UA Students Design Robot for NASA Contest
By Chven Mitchell
UA students will compete in NASA’s 2011 Lunabotic Mining competition at the Kennedy Space Center in Florida to create a project that could lead to astronauts back to the moon.
The project could “potentially lead to the possibility of stationing people on the moon for extended periods of time or having the moon act as an outpost for missions to further distant planets,” said UA professor Scott Smith.
The idea for the competition is for students to design and construct a Lunabot that can mine and deposit moon soil within 10 minutes, according to NASA’s website. The Lunabot must also be controlled via remote control and comply with specific size and weight limits.
“A project like this is important to NASA because it will allow them to mine materials, for example oxygen, in ‘moon dirt’ and use it in turn as fuel,” Smith said. “This may allow them to produce breathable air and provide an opportunity to erect a colony on the moon.”
Smith will lead a team of six students: electrical engineering undergraduates John Monkus and Ryan May, undergraduate business majors Eric Boumgardner and Nathan Hill and electrical engineering graduate students Brett Sparkman and Chris Farnell.
“Competing against several universities nationwide and internationally will allow the UA to become more well-known,” Smith said.
Fashioned as an electrical engineering senior design project, Smith and his team of students are using the Lunabot prototype to enter NASA’s design competition.
“This type of assignment is very good for the future careers of the students,” Smith said. “It gives them good group collaboration and provides project experience from the conception phase all the way to building a prototype and the testing phase.”
The Lunabot NASA sends might ultimately be a hybrid of design entries, Smith said.
“The plan that NASA has for the competition is to get a flow of ideas,” Monkus stated. “It’s about group concepts on figuring what would be some of the best ways to mine regolith on the moon and mine it autonomously.”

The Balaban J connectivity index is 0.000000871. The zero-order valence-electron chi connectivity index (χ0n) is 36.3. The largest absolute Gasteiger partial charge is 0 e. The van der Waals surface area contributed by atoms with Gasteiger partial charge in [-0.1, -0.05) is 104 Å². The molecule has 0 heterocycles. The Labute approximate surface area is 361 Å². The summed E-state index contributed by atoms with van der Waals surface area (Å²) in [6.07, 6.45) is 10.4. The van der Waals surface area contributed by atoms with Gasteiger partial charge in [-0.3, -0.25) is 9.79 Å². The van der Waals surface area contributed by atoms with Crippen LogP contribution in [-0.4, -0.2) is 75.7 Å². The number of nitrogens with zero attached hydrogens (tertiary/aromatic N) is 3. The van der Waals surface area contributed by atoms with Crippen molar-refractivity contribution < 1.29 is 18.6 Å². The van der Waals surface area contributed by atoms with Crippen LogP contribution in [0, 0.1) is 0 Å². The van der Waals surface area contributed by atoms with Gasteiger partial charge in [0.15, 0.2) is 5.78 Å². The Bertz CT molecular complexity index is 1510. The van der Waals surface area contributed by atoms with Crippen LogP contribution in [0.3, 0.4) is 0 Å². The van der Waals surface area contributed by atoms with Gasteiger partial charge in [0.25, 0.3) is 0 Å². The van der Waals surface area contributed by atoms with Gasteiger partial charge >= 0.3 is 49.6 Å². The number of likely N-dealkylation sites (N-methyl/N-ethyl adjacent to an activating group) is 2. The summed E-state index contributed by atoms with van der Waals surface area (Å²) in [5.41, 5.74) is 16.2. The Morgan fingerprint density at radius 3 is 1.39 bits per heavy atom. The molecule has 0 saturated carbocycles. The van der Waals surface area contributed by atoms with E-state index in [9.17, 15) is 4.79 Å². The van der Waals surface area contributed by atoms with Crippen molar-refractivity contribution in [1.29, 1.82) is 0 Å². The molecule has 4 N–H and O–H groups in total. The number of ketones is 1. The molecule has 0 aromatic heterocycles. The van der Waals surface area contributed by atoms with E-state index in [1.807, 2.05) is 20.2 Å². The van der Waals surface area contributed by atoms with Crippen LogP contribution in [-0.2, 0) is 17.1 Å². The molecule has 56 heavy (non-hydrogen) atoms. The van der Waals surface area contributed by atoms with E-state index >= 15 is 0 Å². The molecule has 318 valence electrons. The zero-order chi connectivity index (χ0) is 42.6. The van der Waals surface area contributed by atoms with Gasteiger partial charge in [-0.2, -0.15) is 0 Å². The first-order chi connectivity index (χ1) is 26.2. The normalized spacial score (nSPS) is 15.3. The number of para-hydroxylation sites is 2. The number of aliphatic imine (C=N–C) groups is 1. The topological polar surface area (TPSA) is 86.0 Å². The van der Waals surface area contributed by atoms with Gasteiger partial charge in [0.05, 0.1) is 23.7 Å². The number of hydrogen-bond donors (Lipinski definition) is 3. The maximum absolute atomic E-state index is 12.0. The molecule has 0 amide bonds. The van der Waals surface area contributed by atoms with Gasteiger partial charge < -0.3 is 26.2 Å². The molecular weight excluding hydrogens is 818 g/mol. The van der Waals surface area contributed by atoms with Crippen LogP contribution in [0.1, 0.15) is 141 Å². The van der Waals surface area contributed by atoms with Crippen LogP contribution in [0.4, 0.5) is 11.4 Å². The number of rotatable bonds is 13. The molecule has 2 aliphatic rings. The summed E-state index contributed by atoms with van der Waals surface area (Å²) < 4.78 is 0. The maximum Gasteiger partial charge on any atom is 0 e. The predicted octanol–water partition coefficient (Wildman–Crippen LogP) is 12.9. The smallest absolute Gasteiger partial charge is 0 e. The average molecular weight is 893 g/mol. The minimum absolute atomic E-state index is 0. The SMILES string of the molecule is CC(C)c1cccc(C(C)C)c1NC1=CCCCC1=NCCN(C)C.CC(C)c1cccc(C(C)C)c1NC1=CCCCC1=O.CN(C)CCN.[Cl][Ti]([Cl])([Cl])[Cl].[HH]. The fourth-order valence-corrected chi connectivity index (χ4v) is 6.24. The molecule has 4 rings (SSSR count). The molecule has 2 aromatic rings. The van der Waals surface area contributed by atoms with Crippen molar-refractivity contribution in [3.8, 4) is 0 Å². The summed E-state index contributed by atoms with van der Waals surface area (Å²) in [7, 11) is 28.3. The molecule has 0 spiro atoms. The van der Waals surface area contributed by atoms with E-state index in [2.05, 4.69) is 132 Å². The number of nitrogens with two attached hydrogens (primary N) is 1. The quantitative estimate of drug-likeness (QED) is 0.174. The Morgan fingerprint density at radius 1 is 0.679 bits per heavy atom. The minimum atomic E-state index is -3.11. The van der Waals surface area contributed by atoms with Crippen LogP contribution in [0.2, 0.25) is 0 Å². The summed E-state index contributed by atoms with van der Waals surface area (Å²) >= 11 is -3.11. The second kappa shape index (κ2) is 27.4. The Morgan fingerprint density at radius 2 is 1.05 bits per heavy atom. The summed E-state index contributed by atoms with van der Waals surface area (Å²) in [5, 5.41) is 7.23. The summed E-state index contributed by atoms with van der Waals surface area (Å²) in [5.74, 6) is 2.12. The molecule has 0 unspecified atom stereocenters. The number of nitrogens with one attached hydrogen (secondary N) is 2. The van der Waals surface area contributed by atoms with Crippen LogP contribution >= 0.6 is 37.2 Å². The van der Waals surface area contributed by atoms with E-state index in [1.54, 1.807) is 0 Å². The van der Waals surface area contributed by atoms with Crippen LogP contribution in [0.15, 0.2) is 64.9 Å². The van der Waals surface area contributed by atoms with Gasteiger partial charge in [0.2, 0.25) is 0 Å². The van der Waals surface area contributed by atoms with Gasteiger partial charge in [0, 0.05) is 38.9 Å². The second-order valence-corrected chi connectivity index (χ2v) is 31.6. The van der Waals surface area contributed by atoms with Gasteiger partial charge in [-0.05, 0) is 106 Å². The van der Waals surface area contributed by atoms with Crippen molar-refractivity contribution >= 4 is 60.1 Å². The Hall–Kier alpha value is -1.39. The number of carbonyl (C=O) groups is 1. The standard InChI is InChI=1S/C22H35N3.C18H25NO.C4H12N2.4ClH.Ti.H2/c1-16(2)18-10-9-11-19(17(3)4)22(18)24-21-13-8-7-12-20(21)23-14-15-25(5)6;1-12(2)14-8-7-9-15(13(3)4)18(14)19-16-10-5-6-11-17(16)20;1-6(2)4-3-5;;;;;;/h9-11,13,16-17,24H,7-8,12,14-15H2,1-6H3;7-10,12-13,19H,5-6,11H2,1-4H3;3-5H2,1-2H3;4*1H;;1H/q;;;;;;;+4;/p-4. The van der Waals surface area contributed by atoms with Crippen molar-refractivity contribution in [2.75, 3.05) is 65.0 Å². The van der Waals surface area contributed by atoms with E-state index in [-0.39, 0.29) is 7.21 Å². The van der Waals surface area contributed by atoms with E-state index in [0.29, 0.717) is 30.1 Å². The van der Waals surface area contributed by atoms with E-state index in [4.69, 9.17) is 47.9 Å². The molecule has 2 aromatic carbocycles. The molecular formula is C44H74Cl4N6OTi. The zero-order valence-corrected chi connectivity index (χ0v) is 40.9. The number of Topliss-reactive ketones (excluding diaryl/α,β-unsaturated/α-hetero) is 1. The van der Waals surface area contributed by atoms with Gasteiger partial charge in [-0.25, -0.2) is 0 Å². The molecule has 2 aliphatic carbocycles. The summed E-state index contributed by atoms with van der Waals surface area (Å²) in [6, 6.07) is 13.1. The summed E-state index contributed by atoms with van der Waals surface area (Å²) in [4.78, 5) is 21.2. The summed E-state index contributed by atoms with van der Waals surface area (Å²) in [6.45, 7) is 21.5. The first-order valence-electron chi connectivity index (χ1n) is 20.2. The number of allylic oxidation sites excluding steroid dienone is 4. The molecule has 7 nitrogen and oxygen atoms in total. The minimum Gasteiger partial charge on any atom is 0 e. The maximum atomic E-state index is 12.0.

The group’s mission is to make the Lunabot as mechanically simple as possible, Smith said.
“We want to design it in such a way that should any problem arise, it could be fixed easily,” he said.
“I’ve always been interested in robots, as a result of science fiction,” Monkus said. “To have a senior design project on robotics is very interesting and a lot of fun.”
These students do find this project to be entertaining, but also educational.
“This project is great because a lot of the skills that we gain from building this robot translate to the civillian sector,” Farnell said.
Graduate student Brett Sparkman particpated in the event last year and will compete again this year.
“I participated last year as well, and for me it was amazing going through the design process and seeing something start as a pile of metal and evolve into a functioning robot doing exactly what it is supposed to do,” Sparkman said. “Seeing it in action is amazing.”
The students also enjoy the technical aspects of the competition.
“What I’m really excited about is building a small part of the Lunabot’s motor control board to make it highly efficient and provide it with many options to allow it to be easily controllable,” Farnell said.
Another student in the group likes that the competition incorporates different fields in engineering.
“One of the reasons I wanted to join this project is that you’re not exclusively using the concepts of electrical engineering. We are also incorporating aspects of mechanical engineering,” May said.
Business majors Boumgardner and Hill will serve as fund-raisers and finance coordinators for the project’s engineers.
“I really enjoy and relish the challenge,” Boumgardner said.
An increased amount of funding has sparked one student’s interest.
“I came on board because unlike last year, this year the group did not get any funding,” Hill said “I wanted to do my part to ensure that these guys get the chance to build something from a pile of rubble that can eventually walk on the moon. That’s what school is suppose to be about,” Hill said. “It’s suppose to provide you with opportunities to do projects like these, and not having the money in my opinion is wrong.”
Excited by the project’s possibilities Hill went on to say, “we’ve gotten the community on board and the Engineering Department is assisting us in obtaining some more funding.”
With the competition dates posted towards the end of May, Professor Smith hopes to have the Lunabot completed and read for testing by March to allow for extensive testing to achieve the best design.
“If we do well, the University of Arkansas will garner positive commendations,” Smith said.